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Vampyres Review

Vampyres | Repulsive Reviews | Horror Movies

Being an avid horror fan for as long as I can remember, I wish I could say that I’ve watched every film ever released in the genre. Sadly this is not the case and realistically, it never will be. Because of this, there are remakes that I get a chance to watch before ever seeing the original production they are based off of. This happens to be the exact case with Victor Matellano’s newest film, Vampyres, a faithful re-imagining (so I’m told) of the 1974 Joseph Larraz film of the same name.

A trio of young campers searching for inspiration in their various artistic endeavors happen to set up their place of rest near an old, seemingly abandoned, house that is actually inhabited by a couple of ancient vampire lovers and their various captives.

I admittedly cannot compare Vampyres to the original ’74 version, so I can only critique what I know of this film in particular, as true to the source material as it may or may not be. An English-speaking film set in England, produced entirely in Spain, Vampyres consists of a mostly foreign cast, as made evident by most of the performers’ accents. But Frank, couldn’t the actors be American, using foreign accents? Well, they could be, but judging by the level of talent displayed on-screen, I’m going to say this was not the case. There were a good amount of characters present in this film, but regrettably none of the performers’ acting chops matched the lady lover’s fierceness or sex appeal. I wasn’t impressed by any of our stars, shockingly including Miss Caroline Munro (ManiacSlaughter High), herself.

While the performances were unbearable at times, there are quite a few good things to be said about Matellano’s film. Most notably, how great the film looked. The production value of the film is top-notch, which is always a welcome trait for an independent horror film. Couple that with the beautiful cinematography of Daniel Salas Alberola and add into the mix the master skills of long-time special effects artist, Colin Arthur, and Vampyres is aesthetically one impressive little film.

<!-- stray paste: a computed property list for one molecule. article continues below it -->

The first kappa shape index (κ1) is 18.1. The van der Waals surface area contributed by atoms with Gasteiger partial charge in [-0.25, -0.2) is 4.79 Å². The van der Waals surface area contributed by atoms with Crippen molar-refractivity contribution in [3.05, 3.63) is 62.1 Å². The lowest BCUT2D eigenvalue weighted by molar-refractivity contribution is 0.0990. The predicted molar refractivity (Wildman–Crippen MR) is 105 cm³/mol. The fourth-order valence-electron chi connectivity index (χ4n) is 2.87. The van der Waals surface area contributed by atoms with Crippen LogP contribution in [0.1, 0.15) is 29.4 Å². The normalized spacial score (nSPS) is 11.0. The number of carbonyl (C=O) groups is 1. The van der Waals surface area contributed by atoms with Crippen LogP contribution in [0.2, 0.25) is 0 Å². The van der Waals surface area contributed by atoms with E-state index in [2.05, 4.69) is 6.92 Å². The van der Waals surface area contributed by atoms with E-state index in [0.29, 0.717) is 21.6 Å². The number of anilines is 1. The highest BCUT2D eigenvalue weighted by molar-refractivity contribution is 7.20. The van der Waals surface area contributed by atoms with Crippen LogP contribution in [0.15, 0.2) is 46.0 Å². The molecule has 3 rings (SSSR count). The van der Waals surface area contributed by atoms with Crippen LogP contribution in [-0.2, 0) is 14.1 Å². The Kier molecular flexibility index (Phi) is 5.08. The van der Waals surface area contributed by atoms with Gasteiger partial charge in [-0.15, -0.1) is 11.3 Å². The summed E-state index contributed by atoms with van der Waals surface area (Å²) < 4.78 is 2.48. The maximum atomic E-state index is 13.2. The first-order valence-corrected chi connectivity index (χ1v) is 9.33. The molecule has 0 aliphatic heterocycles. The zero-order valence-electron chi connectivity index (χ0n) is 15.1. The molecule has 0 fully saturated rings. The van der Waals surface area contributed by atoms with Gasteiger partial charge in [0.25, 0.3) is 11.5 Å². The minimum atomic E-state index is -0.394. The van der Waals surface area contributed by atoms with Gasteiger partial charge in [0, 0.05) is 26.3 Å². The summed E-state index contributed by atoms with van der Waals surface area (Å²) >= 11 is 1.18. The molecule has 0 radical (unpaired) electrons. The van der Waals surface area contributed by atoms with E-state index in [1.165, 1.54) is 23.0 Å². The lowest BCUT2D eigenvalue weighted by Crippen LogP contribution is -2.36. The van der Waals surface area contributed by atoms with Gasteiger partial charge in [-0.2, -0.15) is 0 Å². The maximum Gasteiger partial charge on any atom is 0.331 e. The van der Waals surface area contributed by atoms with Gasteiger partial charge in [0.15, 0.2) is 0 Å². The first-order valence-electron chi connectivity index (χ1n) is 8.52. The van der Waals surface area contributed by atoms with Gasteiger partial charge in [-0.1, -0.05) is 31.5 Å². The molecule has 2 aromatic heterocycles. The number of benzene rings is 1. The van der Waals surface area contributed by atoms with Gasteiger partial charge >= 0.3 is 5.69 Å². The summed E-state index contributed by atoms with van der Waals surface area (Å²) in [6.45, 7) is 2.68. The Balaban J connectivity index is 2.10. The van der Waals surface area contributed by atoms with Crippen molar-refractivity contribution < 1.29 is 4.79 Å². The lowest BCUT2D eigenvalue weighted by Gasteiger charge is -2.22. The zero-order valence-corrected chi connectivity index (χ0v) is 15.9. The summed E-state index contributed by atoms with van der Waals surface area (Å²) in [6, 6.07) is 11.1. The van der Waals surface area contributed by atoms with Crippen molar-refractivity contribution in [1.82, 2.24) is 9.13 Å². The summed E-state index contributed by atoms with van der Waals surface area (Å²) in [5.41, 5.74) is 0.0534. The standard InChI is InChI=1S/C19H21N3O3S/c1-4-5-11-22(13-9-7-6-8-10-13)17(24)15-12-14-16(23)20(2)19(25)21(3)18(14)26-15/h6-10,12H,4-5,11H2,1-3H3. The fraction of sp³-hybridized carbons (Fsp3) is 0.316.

I absolutely loved the gore spots throughout the film’s 82 minute runtime; The slit throats, impaled skulls, and gushing blood all looked frighteningly authentic, aiding in momentarily distracting me from the lousy acting and sucking me right back into the tale unfolding before me. Vampyres is as raw a vampire film has ever been, sometimes unapologetically so. With tons of nudity from the bodacious lesbian vamps and more blood than you can dream of, all of you depraved gore-hounds will be beyond pleased with this one!

Vampyres may have its setbacks, but what film doesn’t these days?  It features a story of classic vampire mythology mixed with a few noticeable slasher tropes — a group of young, unsuspecting campers, a formula made famous by Friday the 13th and a countless number of other slashers from the golden years of horror — making for a pretty enjoyable modern-day vampire tale. Whether you’ve seen the original or not, give Vampyres a shot and let me know what you think in the comments below.

You can pick up a copy of Vampyres on DVD, available now from Artsploitation Films.

I give this one 2.5 basement bear traps out of 5.

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